There are a lot of things that can impact how successfully your client uses customer surveys, like the survey questions, format, and quality of responses. But the way a VAR or MSP configures and implements the solution can also have a significant impact on the value the client receives.
Here are seven best practices to follow if customer satisfaction surveys suite of services you offer retailers, restaurateurs, or other merchants:
1. No garbage in, no garbage out
Insights from a customer satisfaction survey are only as valid as the answers people give. Inevitably, some surveys won’t contain legitimate responses and some surveys could be incomplete. Give your client an easy method of cleaning up responses so the results are meaningful. For example, if only 25 people out of 100 respond to a question about poor service, your client could assume 75 percent of customers are pleased with service, which may not be the case. Configure reporting to reflect a true picture.
2. No silos
Survey data alone can provide insights, but using that information with data from the point of sale (POS) system can be much more beneficial. Associating customer satisfaction survey responses to the day and time when the customer made a purchase, the promotion that attracted them, and the employees who helped them, can all help business owners understand the circumstances that resulted in good—or bad—feedback.
3. Don’t make surveys a surprise
Feedier points out if customers are expecting a survey, they’re more likely to answer. Give your clients options, through digital signage or an app, for letting customers know they’ll be invited to take a survey at the checkout or online. You and your client can also leverage this functionality to grow their reputation as a customer-centric brand.
4. Use the survey as a tool to build relationships
Educate your clients about maximizing the ROI of their customer survey solution by also using it as a relationship-building tool. Give examples of surveys that do a good job of explaining that the business cares about its customers and wants to let them know that their opinion matters.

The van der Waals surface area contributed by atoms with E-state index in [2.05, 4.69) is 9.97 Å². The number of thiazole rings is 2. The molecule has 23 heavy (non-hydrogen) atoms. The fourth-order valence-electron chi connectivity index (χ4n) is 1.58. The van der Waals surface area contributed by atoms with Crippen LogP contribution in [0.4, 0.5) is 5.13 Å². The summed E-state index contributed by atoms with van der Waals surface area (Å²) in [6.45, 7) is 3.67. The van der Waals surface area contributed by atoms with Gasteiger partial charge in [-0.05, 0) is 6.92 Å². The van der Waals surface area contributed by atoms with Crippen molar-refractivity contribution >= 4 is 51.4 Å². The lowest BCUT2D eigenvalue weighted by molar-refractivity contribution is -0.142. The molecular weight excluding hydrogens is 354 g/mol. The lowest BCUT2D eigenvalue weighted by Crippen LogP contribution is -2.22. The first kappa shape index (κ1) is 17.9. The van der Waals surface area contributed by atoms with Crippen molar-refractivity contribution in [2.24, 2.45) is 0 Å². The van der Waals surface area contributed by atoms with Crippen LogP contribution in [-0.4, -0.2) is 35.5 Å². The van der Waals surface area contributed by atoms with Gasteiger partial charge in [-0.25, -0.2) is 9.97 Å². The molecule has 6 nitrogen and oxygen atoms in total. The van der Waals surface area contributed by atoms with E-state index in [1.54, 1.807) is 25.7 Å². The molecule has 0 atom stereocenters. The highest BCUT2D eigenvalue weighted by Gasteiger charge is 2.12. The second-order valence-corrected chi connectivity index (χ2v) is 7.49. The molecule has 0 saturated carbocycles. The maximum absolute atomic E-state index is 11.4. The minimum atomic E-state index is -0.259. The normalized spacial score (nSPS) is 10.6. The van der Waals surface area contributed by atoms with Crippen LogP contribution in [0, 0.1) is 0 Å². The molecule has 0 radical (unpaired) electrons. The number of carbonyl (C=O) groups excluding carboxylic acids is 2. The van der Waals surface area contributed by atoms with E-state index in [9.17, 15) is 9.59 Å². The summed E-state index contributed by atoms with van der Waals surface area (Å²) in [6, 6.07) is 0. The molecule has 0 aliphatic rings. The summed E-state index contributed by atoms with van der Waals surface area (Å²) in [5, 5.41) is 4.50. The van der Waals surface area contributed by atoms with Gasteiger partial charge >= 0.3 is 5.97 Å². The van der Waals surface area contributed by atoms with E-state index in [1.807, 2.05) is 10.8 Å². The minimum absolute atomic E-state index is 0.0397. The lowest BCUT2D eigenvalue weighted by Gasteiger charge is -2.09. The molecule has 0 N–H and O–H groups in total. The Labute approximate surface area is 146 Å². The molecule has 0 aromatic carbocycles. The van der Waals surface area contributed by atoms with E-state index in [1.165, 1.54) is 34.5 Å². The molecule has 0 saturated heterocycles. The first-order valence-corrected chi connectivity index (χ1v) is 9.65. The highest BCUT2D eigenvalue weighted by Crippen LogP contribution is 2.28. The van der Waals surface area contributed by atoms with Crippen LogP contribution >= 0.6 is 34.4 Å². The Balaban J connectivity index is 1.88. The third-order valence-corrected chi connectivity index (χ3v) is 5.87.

5. Find ways to deal with negative feedback
Customers should never get the impression they’re sending their comments into a void. And if customers never get a response, especially if the feedback deals with problems, they could assume the business doesn’t care. If the customer survey solution your client chooses has the ability to send alerts to managers based on specific triggers, help them configure it so no issue ever goes unaddressed. If the solution doesn’t give you that option, use your ingenuity to find ways to keep managers informed so they can respond promptly.
6. Respect requests for anonymity
Sometimes customers are willing to provide feedback via a customer satisfaction survey, but they want to remain anonymous. Although you may be able to link survey participation to a specific customer through payment data or other means, make sure the system is set up to respect their wishes.
7. Always test
Before your client sends a survey to their customers, make sure they have a way to test it. Help them configure a test so they can send it to a few employees who can proofread it, make sure it’s easy to understand and that it positively reflects on their brand.
The Most Important Thing to Do: Take Action
Set expectations for your client that once a survey is complete, they’ll need to devote at least an hour or two to reviewing results, pinpointing issues, and devising a plan to make changes. Customers who participated in the survey will expect to see changes based on their feedback. If nothing changes after a survey, customer loyalty could decline.
As a trusted business advisor, help your retail or restaurant client review customer satisfaction survey results and, if possible, suggest solutions that can help them improve their operations and the experiences they provide. Relying on your technical expertise and industry experience, your client can make changes that make a big impact on customer loyalty and business growth.